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Maria: 13 Years Old and Waiting for A Family

This week, Maria turns 13 years old. In China, this means that she has just one year left to find a family before she is no longer eligible for adoption. To help raise awareness of her situation and the limited time she has left for adoption, LWB is offering a $3,000 Adoption Assistance Grant

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Wisdom Wednesday: Post-Adoption Adjustment for Older Children

For a child who is no longer a baby, the post-adoption journey can look quite different. Today in international adoption, many children who are adopted are considered “older” and are often school-age. These children have a significant history, developed language, friends, and connections to their culture.

Girl Chinese dress Grandma

Upon joining a family abroad through adoption, they lose nearly all of this. Adoption professional and author Regina Kupecky once mentioned a helpful ratio that may help parents prepare and begin to understand their new child’s perspective on becoming part of their family. Read more.

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Worth the Risk

Does the adoption of an older child carry a greater risk for both the child and the family that will be created? This is a question I most certainly asked myself two years ago as I studied the file of a older child living in an orphanage in China, in the city of Changzhi.

Victoria1

Parents often worry that older children will experience attachment issues that will make it difficult for them to bond with their new family. I worried about this.
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An Adoption Grant for Ben!

Some generous donors have stepped forward to provide a $2,000 adoption assistance grant for Ben, the 13-year-old boy recently featured on our blog (“Ben: Waiting a Decade for a Family to Call His Own“). Ben is close to aging out, and these donors want to help him find his family before it is too late. Ben’s orphanage has also agreed to waive half of the orphanage donation fee, making it just $2,500!

In addition to this good news, we also have some short videos of Ben to share. Read more.

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Realistic Expectations: Post-Adoption Struggles

We hope you have enjoyed our series on “Realistic Expectations” and wanted to end today by discussing the realities of post-adoption emotions. If you have found yourself standing in China becoming a parent, chances are it has been the culmination of a many year process of deciding that adoption is right for your family, paperchasing, and then waiting endlessly for the moment you meet your child. And then everyone is supposed to go off into the sunshine to live happily ever after, right? With so many adoption blogs talking about love at first sight and how wonderful those first few months together are, new parents can feel blindsided when they find themselves with an angry child who seems to hate them, or when they return home and have very intense feelings of “what have we done?” Read more.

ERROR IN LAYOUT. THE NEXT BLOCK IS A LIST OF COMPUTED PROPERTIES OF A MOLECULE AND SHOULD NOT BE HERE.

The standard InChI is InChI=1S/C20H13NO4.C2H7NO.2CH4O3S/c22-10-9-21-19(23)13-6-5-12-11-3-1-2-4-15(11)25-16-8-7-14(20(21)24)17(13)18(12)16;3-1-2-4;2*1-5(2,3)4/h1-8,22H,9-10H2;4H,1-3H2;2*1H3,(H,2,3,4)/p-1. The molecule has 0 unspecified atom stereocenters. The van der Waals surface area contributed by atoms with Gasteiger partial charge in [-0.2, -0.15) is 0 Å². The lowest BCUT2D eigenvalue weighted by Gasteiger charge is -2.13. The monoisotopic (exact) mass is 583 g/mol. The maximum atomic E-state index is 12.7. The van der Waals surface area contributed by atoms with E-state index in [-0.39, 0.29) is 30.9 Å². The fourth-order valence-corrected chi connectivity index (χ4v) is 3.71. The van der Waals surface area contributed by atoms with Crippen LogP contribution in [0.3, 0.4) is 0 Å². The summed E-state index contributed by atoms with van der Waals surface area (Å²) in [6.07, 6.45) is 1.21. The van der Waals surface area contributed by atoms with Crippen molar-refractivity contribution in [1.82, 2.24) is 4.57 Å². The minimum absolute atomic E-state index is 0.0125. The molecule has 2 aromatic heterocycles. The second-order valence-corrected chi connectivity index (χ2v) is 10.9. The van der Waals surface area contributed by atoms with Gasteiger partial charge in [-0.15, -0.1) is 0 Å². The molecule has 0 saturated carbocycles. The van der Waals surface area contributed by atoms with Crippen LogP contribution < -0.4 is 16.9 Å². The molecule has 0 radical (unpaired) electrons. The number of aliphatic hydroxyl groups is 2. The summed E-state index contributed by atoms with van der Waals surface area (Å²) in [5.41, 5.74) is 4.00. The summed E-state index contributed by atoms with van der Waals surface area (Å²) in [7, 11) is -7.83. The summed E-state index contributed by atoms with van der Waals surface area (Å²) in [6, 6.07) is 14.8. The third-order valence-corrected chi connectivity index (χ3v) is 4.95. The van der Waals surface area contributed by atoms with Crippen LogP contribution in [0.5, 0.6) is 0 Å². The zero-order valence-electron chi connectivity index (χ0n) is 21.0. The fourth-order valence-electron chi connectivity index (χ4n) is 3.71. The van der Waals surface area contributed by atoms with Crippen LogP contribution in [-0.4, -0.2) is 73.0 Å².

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On My Own

When many people think of an orphanage, I think they often envision babies and toddlers. I used to be one of those people myself. On my many trips to China, however, I began meeting and falling in love with the older children who have grown up in institutions, many who never had any true chance of finding a permanent home. Their faces and stories are in my heart forever now, and sadly many of my memories of these great kids involve tears. Tears from Jenny, who broke down on her 14th birthday when she realized that she had aged out of the adoption system without being chosen. The final realization that she would never know what it meant to have a mom or dad of her own caused her to fall into a deep depression. Tears from Lily, a 17-year-old girl whom I had given my jacket after she admired it. When she refused to accept it initially, I put my hand on her shoulder and said, “But of course you have to take it because you are like family to me.” And it was at that one word, “family,” that this normally stoic young lady broke down and sobbed uncontrollably, as it is the one thing that she longed for.
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